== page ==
Univ South Australia, Future Ind Inst, Adelaide, SA 5095, Australia;Univ South Australia, Future Ind Inst, Adelaide, SA 5095, Australia;Univ South Australia, Future Ind Inst, Adelaide, SA 5095, Australia;Univ South Australia, Future Ind Inst, Adelaide, SA 5095, Australia;Univ South Australia, Future Ind Inst, Adelaide, SA 5095, Australia;
Abaka-Wood, George Blankson;Quast, Keith;Zanin, Massimiliano;Addai-Mensah, Jonas;Skinner, William;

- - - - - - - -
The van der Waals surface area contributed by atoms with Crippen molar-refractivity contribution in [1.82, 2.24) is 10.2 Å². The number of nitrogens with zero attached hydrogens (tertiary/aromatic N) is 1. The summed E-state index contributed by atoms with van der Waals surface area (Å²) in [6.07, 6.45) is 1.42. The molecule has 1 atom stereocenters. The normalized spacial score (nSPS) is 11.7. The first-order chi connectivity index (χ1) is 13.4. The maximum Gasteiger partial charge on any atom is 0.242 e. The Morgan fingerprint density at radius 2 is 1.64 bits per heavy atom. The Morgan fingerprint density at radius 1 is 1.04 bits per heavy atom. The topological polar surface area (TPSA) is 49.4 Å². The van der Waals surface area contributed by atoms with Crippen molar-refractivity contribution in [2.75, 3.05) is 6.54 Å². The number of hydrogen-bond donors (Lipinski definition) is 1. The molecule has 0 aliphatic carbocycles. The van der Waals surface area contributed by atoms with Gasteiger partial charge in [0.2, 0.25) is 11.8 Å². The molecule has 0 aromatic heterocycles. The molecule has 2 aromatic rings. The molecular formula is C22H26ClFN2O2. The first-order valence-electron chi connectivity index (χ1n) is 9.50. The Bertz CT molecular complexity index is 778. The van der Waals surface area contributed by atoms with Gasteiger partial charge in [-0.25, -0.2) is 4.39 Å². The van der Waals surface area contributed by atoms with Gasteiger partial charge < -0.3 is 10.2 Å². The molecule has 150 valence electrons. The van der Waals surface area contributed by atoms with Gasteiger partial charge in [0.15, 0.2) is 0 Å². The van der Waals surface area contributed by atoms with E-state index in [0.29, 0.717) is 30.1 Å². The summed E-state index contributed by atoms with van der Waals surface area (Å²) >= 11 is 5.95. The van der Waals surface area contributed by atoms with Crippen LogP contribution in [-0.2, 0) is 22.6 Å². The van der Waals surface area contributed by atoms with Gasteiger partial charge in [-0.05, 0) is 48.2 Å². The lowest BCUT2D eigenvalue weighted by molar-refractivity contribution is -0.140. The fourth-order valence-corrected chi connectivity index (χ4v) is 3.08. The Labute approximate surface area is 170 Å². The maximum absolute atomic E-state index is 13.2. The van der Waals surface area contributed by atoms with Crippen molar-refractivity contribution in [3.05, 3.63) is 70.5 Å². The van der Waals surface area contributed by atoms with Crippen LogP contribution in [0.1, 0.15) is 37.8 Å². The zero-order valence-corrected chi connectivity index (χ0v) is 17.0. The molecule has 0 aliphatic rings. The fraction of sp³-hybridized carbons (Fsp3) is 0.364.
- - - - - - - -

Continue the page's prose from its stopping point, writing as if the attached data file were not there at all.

A number of gravity separation techniques for rare earth elements (REE) minerals have been investigated and reported in the literature. These include the use of dense/heavy media, Falcon concentrators, Knelson concentrators, spiral concentrators, laboratory scale jigs, and shaking tables. Most of these methods have provided considerable REE minerals recovery and upgrade; but remain at the laboratory testing stage. There are vast quantities of iron-oxide-silicate rich tailings (IST) containing low grade REE in Australia. This work is part of research and development studies currently underway at the University of South Australia to develop economically viable methods to exploit selected IST for their REE contents. In this investigation, the feasibility of exploiting the differences in specific gravity to concentrate REE minerals from a typical IST sample was studied using two gravity separation units, a Knelson concentrator (KC) and Wilfley shaking table. The feed sample and gravity separation products were characterised using Inductively Coupled Plasma Mass Spectrometry (ICP-MS) and Quantitative Evaluation of Minerals by Scanning Electron Microscopy (QEMSCAN) to study and compare the performance of the KC and shaking table as gravity preconcentration methods. The results indicated that the performance of both the KC and shaking table are significantly dependent on the mineralogical and particle size characteristics of the feed, however, the tabling was found to be the preferred choice over the KC, due to its greater selectivity. Tabling of >38 pm feed samples produced the desired split between the iron oxides and silicate minerals. The results suggest that desliming of the feed to remove fine/ultrafine particles (<38 pm) prior to tabling is key to attaining the desired results with the shaking table. Overall, tabling produced appreciable REE minerals upgrade, with iron oxides occupying the bulk of the concentrates. The test results confirm the complex mineralogy of the IST, which compromised REE minerals upgrade. A modified concentration criterion expression which considers the liberation characteristics of minerals is proposed, which provides a better idea on the feasibility of gravity separation. (C) 2018 Elsevier B.V. All rights reserved.